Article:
How to Define an Epoch – Death of a Dolphin
Recently the team members of Everything Dinosaur were asked to comment about an article that had featured in a popular women’s magazine. The article was part of a feature which highlighted bizarre facts about the animal kingdom. The particular part that attracted one of our customer’s attention was the snippet on Sabre Tooth Tigers. The author had stated that the Sabre Tooth Tiger was the last tiger species to go extinct.
This customer had queried this, emailing us asking whether we could confirm that the Sabre Tooth Tiger was indeed the last tiger to go extinct. The first thing we had to do was to point out that the name “Sabre Tooth Tiger” was misleading. This phrase is commonplace, but Sabre-toothed cats are not closely related to tigers. We are not sure how this misnomer arose, or who was responsible for first coining the phrase “Sabre Tooth Tiger” but this term is now synonymous with the Smilodon genus.
Sabre-toothed cats belong to a sub-family of the cat family (Felidae) called machairodonts. The machairodonts seem to have first evolved around 12-15 million years ago (mya) and although their ancestry is uncertain, they seem to have quickly spread all over the northern hemisphere, before moving into the New World an estimated 5 mya.
Once we had explained this, we then went on to point out that animals like Smilodon fatalis went extinct about 10,000 years ago (the last Sabre-toothed cats survived in the Americas until the end of the last Ice Age).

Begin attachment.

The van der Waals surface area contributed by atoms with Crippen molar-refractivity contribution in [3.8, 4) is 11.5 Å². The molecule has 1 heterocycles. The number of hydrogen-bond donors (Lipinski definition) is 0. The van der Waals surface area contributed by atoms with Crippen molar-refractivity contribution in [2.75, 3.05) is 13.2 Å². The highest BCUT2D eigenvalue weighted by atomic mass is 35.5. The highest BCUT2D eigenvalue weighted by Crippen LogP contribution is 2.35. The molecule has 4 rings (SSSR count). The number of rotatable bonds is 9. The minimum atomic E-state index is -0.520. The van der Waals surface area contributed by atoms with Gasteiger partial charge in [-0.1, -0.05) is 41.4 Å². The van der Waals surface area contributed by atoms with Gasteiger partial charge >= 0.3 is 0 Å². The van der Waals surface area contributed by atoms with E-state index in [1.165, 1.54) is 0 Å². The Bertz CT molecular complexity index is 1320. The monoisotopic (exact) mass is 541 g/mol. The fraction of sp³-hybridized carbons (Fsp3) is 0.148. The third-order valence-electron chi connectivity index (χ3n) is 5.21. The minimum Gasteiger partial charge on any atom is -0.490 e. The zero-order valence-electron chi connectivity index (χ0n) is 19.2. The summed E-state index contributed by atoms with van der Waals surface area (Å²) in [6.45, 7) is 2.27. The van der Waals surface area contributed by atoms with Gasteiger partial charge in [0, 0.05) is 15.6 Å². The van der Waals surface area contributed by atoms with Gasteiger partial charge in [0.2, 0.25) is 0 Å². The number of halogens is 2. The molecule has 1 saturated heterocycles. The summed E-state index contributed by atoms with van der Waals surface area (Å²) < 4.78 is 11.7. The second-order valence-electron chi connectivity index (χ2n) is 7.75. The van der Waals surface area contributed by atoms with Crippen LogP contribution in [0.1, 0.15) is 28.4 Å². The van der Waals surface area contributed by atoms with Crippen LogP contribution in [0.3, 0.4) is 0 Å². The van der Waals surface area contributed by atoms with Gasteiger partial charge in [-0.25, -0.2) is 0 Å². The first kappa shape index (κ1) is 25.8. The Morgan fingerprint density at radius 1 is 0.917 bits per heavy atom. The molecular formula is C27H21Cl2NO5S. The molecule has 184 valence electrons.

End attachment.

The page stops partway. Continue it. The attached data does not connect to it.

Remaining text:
However, many more big cats have gone extinct far more recently. We know of at least three sub-species of tigers that may have died out in the last 60 years. The Caspian tiger (P. tigris virgata) which once roamed Afghanistan, Iran and parts of Russia has not been seen since the 1950s. The Javan tiger (P. tigris sondaica) was last sighted in 1972 and the Bali tiger (P. tigris balica) has not been seen on the island since 1947.
Today, we read that the Yangtze River dolphin or Baiji (Latin name Lipotes vexillifer) may have died out as well. This mammal, that could reach lengths of over 2.5 metres was last seen in 2002 and a survey conducted in the animals habitat failed to record a single dolphin. It would be no surprise if this cetacean had become extinct. The Yangtze river is one of the world’s busiest waterways, it has been extensively over fished and is heavily polluted as China’s economy continues to grow. Officially, the Worldwide Fund for Nature only recognises that a species is extinct if it is not seen for 50 years. The Yangtze River dolphin remains on the Critically Endangered classification but if any are surviving, they are so few in number not to make the species viable.
The magazine article on Sabre-toothed cats also provided information on how time is divided up into geological periods it mentioned that scientists classify the time since the last Ice Age as the Holocene (recent time). When we submitted our notes clarifying the points raised about the cats, we were asked to state what the Holocene stands for. We commented about this mentioning the obvious – this being an interglacial period, the ascent of man moving to a sedentary lifestyle with domesticated animals, the rise of civilisations and so on. We also commented that the Holocene was being marked by the dominance of just one species – us. In just 10,000 years the population of Homo sapiens has exploded and our impact on this planet is being felt everywhere and by every other creature. The Holocene epoch could be defined by extinctions caused by the activities of mankind.
We lament the passing of the Yangtze River dolphin, sadly much, much more is yet to come.